Mai has an appeal pending before the Supreme Court of Pakistan against a lower court's order to free 13 men accused of involvement in her rape

Friday, May 27, 2005

Another teenage girl has been gang raped by police officials

Mr.Bush Can you tell Mr.Mush
That who is going to stop
Pakistan To becoming "Polistan"

Iam so sad living in exile when I heard that another teenage girl has been gang raped by police officials at a police station. But this time it is not just in any town. The terrible incident took place in Islamabad, the country's capital. The 15-year-old girl was subjected to the crime between Tuesday and Wednesday night. Saira was travelling in a car with her mother and three other adults, including a woman, when the police stopped the car and ordered them to prove their identity. All the five occupants were taken to Shahzad Town Police Station where the sub-inspector told them that if they didn't pay Rs200,000 in "honour money" (a useful addition, this, to the terminology of crimes against women in Pakistan), they would be formally detained through implication in a sex scandal and booked under the Zina Ordinance. The second woman was also repeatedly raped. Needless to say, the five were not charged with any crime, but part of the "honour money" was nevertheless extracted: the two men were allegedly robbed by the policemen of Rs25,000 and two ATM cards they were carrying. After an uproar following the publication of the story in this paper, the four police officers involved, including a DSP and SHO, were suspended and arrested.

The city Silakot is my birth place . I was reporting for my people in this city for many years.I had witnessesd many police violations during my working years there.I was tortured and forced to go in exile in year 2002 by the same city police.

Only recently, Nazish, a 17-year-old college student from Sialkot, was raped by police officials at a police station where she had ended up after having been gang-raped for 37 days following her kidnapping in January. Gen. Pervez Musharraf ordered a high-level inquiry into that incident, particularly since policemen were involved. But the fact that an enquiry had been ordered by the president himself, did not deter last week's maniacs.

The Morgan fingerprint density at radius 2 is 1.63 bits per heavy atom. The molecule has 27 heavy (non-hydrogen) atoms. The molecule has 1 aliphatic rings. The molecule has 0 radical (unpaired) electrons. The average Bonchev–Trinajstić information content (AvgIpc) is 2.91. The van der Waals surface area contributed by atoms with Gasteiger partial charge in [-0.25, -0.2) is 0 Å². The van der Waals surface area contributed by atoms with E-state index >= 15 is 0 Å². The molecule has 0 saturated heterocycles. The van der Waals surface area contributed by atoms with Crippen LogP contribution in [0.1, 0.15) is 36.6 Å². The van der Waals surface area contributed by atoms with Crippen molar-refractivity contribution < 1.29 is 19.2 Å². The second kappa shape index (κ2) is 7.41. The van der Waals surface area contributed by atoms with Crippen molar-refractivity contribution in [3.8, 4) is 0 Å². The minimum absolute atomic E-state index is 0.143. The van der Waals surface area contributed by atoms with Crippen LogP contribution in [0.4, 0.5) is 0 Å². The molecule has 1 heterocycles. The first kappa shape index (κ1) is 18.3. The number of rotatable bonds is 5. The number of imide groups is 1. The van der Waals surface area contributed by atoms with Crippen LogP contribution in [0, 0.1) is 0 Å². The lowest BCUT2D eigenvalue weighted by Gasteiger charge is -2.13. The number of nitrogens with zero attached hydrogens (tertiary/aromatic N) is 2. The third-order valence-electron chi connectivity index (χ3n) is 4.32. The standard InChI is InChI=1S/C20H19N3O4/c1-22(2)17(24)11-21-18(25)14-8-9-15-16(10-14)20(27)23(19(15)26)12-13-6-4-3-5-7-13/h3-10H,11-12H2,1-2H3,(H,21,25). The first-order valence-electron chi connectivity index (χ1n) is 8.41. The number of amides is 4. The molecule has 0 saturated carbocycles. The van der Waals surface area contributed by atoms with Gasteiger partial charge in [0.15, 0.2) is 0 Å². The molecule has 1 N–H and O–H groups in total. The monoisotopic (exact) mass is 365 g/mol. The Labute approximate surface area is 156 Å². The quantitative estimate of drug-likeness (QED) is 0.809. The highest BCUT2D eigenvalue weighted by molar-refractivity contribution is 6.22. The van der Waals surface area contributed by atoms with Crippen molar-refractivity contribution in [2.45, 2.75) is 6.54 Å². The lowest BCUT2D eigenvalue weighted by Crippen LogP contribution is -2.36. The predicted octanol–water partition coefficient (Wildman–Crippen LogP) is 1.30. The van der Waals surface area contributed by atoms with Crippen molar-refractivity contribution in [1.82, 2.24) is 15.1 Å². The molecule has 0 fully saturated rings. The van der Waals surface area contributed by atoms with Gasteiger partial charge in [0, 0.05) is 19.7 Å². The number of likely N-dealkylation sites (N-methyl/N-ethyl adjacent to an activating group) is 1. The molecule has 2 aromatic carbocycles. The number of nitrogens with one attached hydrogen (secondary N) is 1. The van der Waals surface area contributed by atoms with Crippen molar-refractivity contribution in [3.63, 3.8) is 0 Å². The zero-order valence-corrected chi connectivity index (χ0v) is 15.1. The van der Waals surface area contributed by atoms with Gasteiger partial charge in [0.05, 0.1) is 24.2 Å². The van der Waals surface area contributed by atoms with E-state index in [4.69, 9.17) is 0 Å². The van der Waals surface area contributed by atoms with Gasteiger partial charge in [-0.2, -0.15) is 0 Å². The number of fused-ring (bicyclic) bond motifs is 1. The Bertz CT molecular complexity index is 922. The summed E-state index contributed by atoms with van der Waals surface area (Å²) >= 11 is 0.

Just a day before Nazish was kidnapped, Dr Shazia Khalid was raped in Sui. The man accused of the crime was also allegedly a member of a law enforcing agency. Sadly, unless such incidents are dealt with swiftly and effectively, Pakistan's attempts to project a "soft" image to the world at large will repeatedly be obscured by its "callous" image.

Wednesday, February 09, 2005

Two journalists Killed in Pakistan

Two journalists killed in ambush in tribal zone of South Waziristan

Pakistan Press Club (PPC) expressed revulsion at the murder of two courageous reporters after APTN cameraman Amir Nawab Khan and reporter with Pakistan's Khyber TV, Allah Noor Wazir were killed in an ambush in Wana, South Waziristan, south-west of Peshawar. They were returning from covering a Taliban warlord's surrender to the authorities.
Repoters around the globe expressed revulsion at the murder of two journalists who died in a hail of machine-gun fire as their car was ambushed after they covered the surrender of a Taliban leader to the authorities.
The two who died, Amir Nawab Khan and Allah Noor Wazir, were killed outright. One other travelling in the same car was wounded.
"Journalists in the tribal areas have shown their courage and determination to carry out their work under pressure from both armed militants and the authorities", said the worldwide press freedom organisation, which has worked for more than a year with the Tribal Union of Journalists (TUJ). "This cowardly murder should not go unpunished."
Khan, a cameraman with broadcast news agency APTN and a reporter with Pakistani daily The Frontier Post, and Wazir, reporter with Pakistani Khyber TV, the daily The Nation and German news agency DPA, were killed on 7 February in an ambush near Wana, South Waziristan, south-west of Peshawar.
Agence France-Presse correspondent in Wana, Anwar Shakir was wounded. They were returning from Sararogha, South Waziristan where Taliban warlord Baitullah Mehsud had given himself up to the Pakistani authorities.
The journalists came under machine gunfire as they neared a Wana hospital. The security forces failed to identify those responsible for the attack, but a top local official said that it had been an attempt to sabotage the peace agreement between the authorities and Baitullah Mehsud.
Some 20 Wana journalists are employed by international media to cover news from the region.
Since the start of the Pakistani army offensive against armed Taliban and al-Qaeda groups in the Wana region in March 2004, the security forces have almost entirely prevented the press from working in the area.
In June 2004, the military arrested Khan and Wazir for attempting to penetrate the banned area near Wana. Some journalists have received death threats from the Taliban.